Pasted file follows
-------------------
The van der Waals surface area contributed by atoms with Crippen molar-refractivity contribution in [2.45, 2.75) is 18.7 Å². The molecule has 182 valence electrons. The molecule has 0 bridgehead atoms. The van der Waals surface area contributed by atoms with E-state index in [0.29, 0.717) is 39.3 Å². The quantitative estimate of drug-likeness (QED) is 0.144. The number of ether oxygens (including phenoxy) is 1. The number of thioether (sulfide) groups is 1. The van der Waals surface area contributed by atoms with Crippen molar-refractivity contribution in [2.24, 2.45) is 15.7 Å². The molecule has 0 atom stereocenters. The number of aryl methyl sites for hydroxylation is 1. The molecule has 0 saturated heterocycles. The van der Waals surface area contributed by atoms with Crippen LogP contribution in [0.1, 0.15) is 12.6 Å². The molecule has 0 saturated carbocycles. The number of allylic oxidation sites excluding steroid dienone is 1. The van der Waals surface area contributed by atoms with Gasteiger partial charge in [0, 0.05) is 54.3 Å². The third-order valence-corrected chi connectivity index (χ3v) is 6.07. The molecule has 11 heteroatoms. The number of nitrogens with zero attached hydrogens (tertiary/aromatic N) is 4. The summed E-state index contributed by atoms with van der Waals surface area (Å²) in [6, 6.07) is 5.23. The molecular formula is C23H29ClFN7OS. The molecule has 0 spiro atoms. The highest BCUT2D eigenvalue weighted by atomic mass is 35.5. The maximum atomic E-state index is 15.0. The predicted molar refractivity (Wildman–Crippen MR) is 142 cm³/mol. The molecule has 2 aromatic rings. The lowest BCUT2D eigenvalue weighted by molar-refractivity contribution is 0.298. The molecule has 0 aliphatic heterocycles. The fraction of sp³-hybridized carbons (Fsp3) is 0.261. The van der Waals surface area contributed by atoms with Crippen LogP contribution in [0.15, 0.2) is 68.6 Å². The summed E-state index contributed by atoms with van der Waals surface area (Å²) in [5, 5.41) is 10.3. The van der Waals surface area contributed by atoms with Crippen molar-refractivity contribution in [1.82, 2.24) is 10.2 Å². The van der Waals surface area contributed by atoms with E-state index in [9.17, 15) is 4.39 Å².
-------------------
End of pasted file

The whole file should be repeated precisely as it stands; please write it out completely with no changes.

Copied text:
The van der Waals surface area contributed by atoms with Crippen molar-refractivity contribution in [2.45, 2.75) is 18.7 Å². The molecule has 182 valence electrons. The molecule has 0 bridgehead atoms. The van der Waals surface area contributed by atoms with E-state index in [0.29, 0.717) is 39.3 Å². The quantitative estimate of drug-likeness (QED) is 0.144. The number of ether oxygens (including phenoxy) is 1. The number of thioether (sulfide) groups is 1. The van der Waals surface area contributed by atoms with Crippen molar-refractivity contribution in [2.24, 2.45) is 15.7 Å². The molecule has 0 atom stereocenters. The number of aryl methyl sites for hydroxylation is 1. The molecule has 0 saturated heterocycles. The van der Waals surface area contributed by atoms with Crippen LogP contribution in [0.1, 0.15) is 12.6 Å². The molecule has 0 saturated carbocycles. The number of allylic oxidation sites excluding steroid dienone is 1. The van der Waals surface area contributed by atoms with Gasteiger partial charge in [0, 0.05) is 54.3 Å². The third-order valence-corrected chi connectivity index (χ3v) is 6.07. The molecule has 11 heteroatoms. The number of nitrogens with zero attached hydrogens (tertiary/aromatic N) is 4. The summed E-state index contributed by atoms with van der Waals surface area (Å²) in [6, 6.07) is 5.23. The molecular formula is C23H29ClFN7OS. The molecule has 0 spiro atoms. The highest BCUT2D eigenvalue weighted by atomic mass is 35.5. The maximum atomic E-state index is 15.0. The predicted molar refractivity (Wildman–Crippen MR) is 142 cm³/mol. The molecule has 2 aromatic rings. The lowest BCUT2D eigenvalue weighted by molar-refractivity contribution is 0.298. The molecule has 0 aliphatic heterocycles. The fraction of sp³-hybridized carbons (Fsp3) is 0.261. The van der Waals surface area contributed by atoms with Crippen LogP contribution in [0.15, 0.2) is 68.6 Å². The summed E-state index contributed by atoms with van der Waals surface area (Å²) in [5, 5.41) is 10.3. The van der Waals surface area contributed by atoms with Crippen molar-refractivity contribution in [1.82, 2.24) is 10.2 Å². The van der Waals surface area contributed by atoms with E-state index in [9.17, 15) is 4.39 Å².